One of the primary goals of U.S. immigration law is ensuring family members from different countries remain together. If you received your legal permanent residency because of your marriage to a U.S. citizen, though, you may worry about how divorce is likely to affect your status.
To prevent immigration fraud, officials with the U.S. Citizenship and Immigration Services typically grant conditional residency to applicants whose marriages are fewer than two years old. After having conditional residency for two years, you must file a petition to remove the conditions on your residency.
Removing the conditions on your green card
When you file your petition to remove conditions on your residency, you must show you are still in a bona fide marriage. That is, you must prove your marriage is not for the purposes of violating U.S. immigration law. If you are no longer married, however, you obviously cannot prove you are still in a bona fide marriage.
Proving you had a bona fide marriage
A divorce does not automatically end your path toward legal permanent residency. If you divorce before filing the petition to remove conditions, you must prove your marriage was a good faith one until your divorce. USCIS may approve your petition if you can demonstrate you were in an honest marriage. The following evidence may be helpful:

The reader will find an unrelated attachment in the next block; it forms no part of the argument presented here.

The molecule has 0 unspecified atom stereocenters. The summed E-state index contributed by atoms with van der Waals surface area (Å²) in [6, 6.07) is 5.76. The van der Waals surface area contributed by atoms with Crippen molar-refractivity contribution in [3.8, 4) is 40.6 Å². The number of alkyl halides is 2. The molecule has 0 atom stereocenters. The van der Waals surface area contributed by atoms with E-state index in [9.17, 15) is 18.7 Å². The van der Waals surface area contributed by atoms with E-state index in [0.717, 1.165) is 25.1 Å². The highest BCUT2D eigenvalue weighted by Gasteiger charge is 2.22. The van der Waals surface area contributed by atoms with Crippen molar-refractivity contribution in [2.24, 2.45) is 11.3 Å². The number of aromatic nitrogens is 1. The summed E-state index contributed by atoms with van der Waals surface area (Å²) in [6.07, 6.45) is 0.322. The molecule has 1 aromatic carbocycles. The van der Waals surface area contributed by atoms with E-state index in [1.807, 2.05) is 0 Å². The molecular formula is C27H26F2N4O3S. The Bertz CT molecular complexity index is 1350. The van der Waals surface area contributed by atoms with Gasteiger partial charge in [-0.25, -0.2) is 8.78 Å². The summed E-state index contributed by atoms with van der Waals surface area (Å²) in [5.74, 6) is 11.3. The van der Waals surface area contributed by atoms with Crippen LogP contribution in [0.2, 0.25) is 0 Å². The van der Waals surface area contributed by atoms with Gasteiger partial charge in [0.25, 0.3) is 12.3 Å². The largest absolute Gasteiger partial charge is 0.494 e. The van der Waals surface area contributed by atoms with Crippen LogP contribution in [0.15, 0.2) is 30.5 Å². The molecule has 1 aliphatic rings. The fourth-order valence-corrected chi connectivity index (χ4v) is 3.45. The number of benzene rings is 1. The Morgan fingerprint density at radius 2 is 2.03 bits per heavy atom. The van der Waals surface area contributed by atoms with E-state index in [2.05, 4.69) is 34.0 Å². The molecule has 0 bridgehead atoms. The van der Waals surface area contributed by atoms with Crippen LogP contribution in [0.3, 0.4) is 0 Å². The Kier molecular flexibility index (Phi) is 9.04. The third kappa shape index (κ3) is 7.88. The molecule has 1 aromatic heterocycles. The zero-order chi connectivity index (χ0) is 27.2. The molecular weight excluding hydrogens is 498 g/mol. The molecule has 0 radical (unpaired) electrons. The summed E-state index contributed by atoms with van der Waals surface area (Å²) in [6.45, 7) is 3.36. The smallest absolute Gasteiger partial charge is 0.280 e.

- Birth certificates of the children you share with your ex-spouse
- Financial documentation to show a joint financial life
- Affidavits from friends and relatives about your marriage and divorce
If you want to become an unconditional legal permanent resident, you should not let your divorce dissuade you from timely filing a petition to remove conditions. Ultimately, by carefully documenting the validity of your marriage, you may boost your chances of receiving a 10-year green card.